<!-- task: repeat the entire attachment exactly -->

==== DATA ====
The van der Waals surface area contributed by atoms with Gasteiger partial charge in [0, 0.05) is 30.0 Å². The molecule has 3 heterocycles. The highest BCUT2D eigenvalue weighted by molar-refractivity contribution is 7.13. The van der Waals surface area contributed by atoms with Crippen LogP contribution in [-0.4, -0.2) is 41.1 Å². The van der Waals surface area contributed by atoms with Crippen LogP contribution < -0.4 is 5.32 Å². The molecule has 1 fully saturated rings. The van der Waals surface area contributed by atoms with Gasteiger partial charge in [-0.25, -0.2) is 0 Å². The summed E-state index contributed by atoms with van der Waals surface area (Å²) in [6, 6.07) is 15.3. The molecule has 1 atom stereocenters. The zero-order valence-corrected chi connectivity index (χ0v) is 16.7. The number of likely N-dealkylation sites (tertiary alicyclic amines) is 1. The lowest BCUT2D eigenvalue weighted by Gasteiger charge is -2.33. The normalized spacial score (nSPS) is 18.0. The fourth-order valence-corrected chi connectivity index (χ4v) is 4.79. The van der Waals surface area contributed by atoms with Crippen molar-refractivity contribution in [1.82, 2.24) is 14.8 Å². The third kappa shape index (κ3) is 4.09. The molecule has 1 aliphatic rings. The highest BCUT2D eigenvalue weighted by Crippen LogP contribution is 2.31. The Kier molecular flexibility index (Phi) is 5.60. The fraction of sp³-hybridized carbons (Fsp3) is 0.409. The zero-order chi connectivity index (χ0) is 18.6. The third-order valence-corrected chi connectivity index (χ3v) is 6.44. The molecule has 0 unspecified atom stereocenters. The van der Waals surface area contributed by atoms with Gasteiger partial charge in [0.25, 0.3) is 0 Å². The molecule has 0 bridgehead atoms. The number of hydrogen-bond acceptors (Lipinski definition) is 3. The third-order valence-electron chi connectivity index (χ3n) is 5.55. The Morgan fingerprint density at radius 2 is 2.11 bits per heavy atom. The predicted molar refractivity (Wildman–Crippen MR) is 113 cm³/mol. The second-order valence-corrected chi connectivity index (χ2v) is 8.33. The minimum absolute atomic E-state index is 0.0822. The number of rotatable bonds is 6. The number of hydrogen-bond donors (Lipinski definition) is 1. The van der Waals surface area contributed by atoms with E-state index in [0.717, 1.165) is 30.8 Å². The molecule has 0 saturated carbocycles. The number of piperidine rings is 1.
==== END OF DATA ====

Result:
The van der Waals surface area contributed by atoms with Gasteiger partial charge in [0, 0.05) is 30.0 Å². The molecule has 3 heterocycles. The highest BCUT2D eigenvalue weighted by molar-refractivity contribution is 7.13. The van der Waals surface area contributed by atoms with Crippen LogP contribution in [-0.4, -0.2) is 41.1 Å². The van der Waals surface area contributed by atoms with Crippen LogP contribution < -0.4 is 5.32 Å². The molecule has 1 fully saturated rings. The van der Waals surface area contributed by atoms with Gasteiger partial charge in [-0.25, -0.2) is 0 Å². The summed E-state index contributed by atoms with van der Waals surface area (Å²) in [6, 6.07) is 15.3. The molecule has 1 atom stereocenters. The zero-order valence-corrected chi connectivity index (χ0v) is 16.7. The number of likely N-dealkylation sites (tertiary alicyclic amines) is 1. The lowest BCUT2D eigenvalue weighted by Gasteiger charge is -2.33. The normalized spacial score (nSPS) is 18.0. The fourth-order valence-corrected chi connectivity index (χ4v) is 4.79. The van der Waals surface area contributed by atoms with Crippen molar-refractivity contribution in [1.82, 2.24) is 14.8 Å². The third kappa shape index (κ3) is 4.09. The molecule has 1 aliphatic rings. The highest BCUT2D eigenvalue weighted by Crippen LogP contribution is 2.31. The Kier molecular flexibility index (Phi) is 5.60. The fraction of sp³-hybridized carbons (Fsp3) is 0.409. The zero-order chi connectivity index (χ0) is 18.6. The third-order valence-corrected chi connectivity index (χ3v) is 6.44. The molecule has 0 unspecified atom stereocenters. The van der Waals surface area contributed by atoms with Gasteiger partial charge in [0.25, 0.3) is 0 Å². The molecule has 0 bridgehead atoms. The number of hydrogen-bond acceptors (Lipinski definition) is 3. The third-order valence-electron chi connectivity index (χ3n) is 5.55. The Morgan fingerprint density at radius 2 is 2.11 bits per heavy atom. The predicted molar refractivity (Wildman–Crippen MR) is 113 cm³/mol. The second-order valence-corrected chi connectivity index (χ2v) is 8.33. The minimum absolute atomic E-state index is 0.0822. The number of rotatable bonds is 6. The number of hydrogen-bond donors (Lipinski definition) is 1. The van der Waals surface area contributed by atoms with E-state index in [0.717, 1.165) is 30.8 Å². The molecule has 0 saturated carbocycles. The number of piperidine rings is 1.